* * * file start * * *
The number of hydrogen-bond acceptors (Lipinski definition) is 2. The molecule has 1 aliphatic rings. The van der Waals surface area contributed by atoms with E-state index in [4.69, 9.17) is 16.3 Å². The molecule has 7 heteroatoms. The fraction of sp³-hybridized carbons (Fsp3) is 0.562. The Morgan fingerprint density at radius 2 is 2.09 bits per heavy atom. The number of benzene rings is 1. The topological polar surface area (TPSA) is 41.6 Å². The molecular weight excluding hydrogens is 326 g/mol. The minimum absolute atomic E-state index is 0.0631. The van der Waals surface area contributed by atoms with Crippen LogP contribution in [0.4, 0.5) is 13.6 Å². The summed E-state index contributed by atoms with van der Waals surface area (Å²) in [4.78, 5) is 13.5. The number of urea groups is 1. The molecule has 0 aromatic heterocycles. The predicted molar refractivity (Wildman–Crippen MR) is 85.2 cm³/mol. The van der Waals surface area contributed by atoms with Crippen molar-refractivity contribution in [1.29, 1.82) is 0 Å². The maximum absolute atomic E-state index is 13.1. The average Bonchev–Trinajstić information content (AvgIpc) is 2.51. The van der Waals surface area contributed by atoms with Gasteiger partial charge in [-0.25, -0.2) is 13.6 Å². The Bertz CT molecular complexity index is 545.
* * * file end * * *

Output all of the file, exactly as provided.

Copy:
The number of hydrogen-bond acceptors (Lipinski definition) is 2. The molecule has 1 aliphatic rings. The van der Waals surface area contributed by atoms with E-state index in [4.69, 9.17) is 16.3 Å². The molecule has 7 heteroatoms. The fraction of sp³-hybridized carbons (Fsp3) is 0.562. The Morgan fingerprint density at radius 2 is 2.09 bits per heavy atom. The number of benzene rings is 1. The topological polar surface area (TPSA) is 41.6 Å². The molecular weight excluding hydrogens is 326 g/mol. The minimum absolute atomic E-state index is 0.0631. The van der Waals surface area contributed by atoms with Crippen LogP contribution in [0.4, 0.5) is 13.6 Å². The summed E-state index contributed by atoms with van der Waals surface area (Å²) in [4.78, 5) is 13.5. The number of urea groups is 1. The molecule has 0 aromatic heterocycles. The predicted molar refractivity (Wildman–Crippen MR) is 85.2 cm³/mol. The van der Waals surface area contributed by atoms with Crippen molar-refractivity contribution in [1.29, 1.82) is 0 Å². The maximum absolute atomic E-state index is 13.1. The average Bonchev–Trinajstić information content (AvgIpc) is 2.51. The van der Waals surface area contributed by atoms with Gasteiger partial charge in [-0.25, -0.2) is 13.6 Å². The Bertz CT molecular complexity index is 545.